Friday, 3 March 2017

Trowelblazers - Dorothea Bate, Welsh Palaeontologist

Since it's close to St David's Day, I thought I'd choose a Welsh archaeologist this time. Dorothea Bate was born in Carmarthenshire, the daughter of a police superintendant.
In 1898, when she was nineteen, she went down to London and talked her way into a job at the Natural History Museum - and stayed there for fifty years. Her first job was sorting bird skins and later she prepared fossils, being paid piece work, by the number of fossils she prepared. She was learning all the time, and in 1901 she published her first scientific paper, "A short account of a bone cave in the Carboniferous limestone of the Wye valley", which appeared in the Geological Magazine.
She also visited Cyprus, first at her own expense and in 1902 with a small grant from the Royal Society, where she discovered the fossil bones of a new species of dwarf elephant, which she named elephas Cypriotes. She was able to do this with the help of a family connection on the island.
Later she visited other Mediterranean islands, making other discoveries of previously unknown prehistoric fauna. She was known for using dynomite to get at the fossil layers! Most of this work was financed from her own pocket, and she was unable to become a scientific member of staff with the museum, as this was forbidden to women until 1928.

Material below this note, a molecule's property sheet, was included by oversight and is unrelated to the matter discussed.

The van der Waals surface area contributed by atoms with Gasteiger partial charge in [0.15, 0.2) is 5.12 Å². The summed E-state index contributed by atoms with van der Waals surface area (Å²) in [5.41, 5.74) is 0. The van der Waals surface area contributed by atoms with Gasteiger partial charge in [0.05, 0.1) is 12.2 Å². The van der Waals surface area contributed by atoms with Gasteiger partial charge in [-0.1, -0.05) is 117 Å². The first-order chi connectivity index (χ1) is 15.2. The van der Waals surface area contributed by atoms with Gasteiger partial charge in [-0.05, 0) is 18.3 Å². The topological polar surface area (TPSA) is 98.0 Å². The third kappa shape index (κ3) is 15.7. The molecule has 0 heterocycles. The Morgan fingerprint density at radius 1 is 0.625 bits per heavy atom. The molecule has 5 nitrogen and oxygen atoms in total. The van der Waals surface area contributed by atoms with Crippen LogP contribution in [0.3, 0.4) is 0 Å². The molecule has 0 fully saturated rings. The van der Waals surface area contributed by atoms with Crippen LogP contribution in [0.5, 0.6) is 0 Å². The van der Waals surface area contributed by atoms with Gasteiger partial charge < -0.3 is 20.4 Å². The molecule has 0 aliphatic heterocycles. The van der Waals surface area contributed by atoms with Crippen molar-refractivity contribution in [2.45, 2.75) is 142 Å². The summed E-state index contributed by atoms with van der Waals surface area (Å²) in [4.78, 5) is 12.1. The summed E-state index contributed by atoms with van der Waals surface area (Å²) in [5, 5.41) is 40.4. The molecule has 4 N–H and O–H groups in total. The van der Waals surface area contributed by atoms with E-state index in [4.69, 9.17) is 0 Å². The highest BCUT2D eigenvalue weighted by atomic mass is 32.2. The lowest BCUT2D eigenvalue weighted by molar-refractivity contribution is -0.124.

The Coves dels Coloms in Majorca, where Dorothea Bate found the remains of Myotragus balearicus, the mouse goat

She became friendly with the archaeologists working at Knossos, including Sir Arthur Evans, while working in Crete, and in the 1920s worked with Professor Dorothy Garrod in Palestine. In 1937, they published The Stone Age of Mount Carmel, detailing the prehistoric fauna found there, including a hippopotomus.
In China, she worked with Percy Lowe on fossil ostriches - and she also found a fossil giant tortoise in Bethlehem!
She was consulted throughout her career by other archaeologists, including Louis Leakey, for her expertise in identifying fossil bones.
During the Second World War, she was transferred from London to Tring, where she eventually became officer-in-charge when she was nearly seventy. She died in 1951, and sadly, shortly after that, her personal papers were destroyed in a house fire. Her field notebooks, however, have been preserved at the Natural History Museum, including detailed maps of the islands where she worked.
Last year she was the subject of an episode of a Radio 4 series called Natural History Heroes (still available on iplayer), and there is also a book called Discovering Dorothea by Karolyn Shindler.

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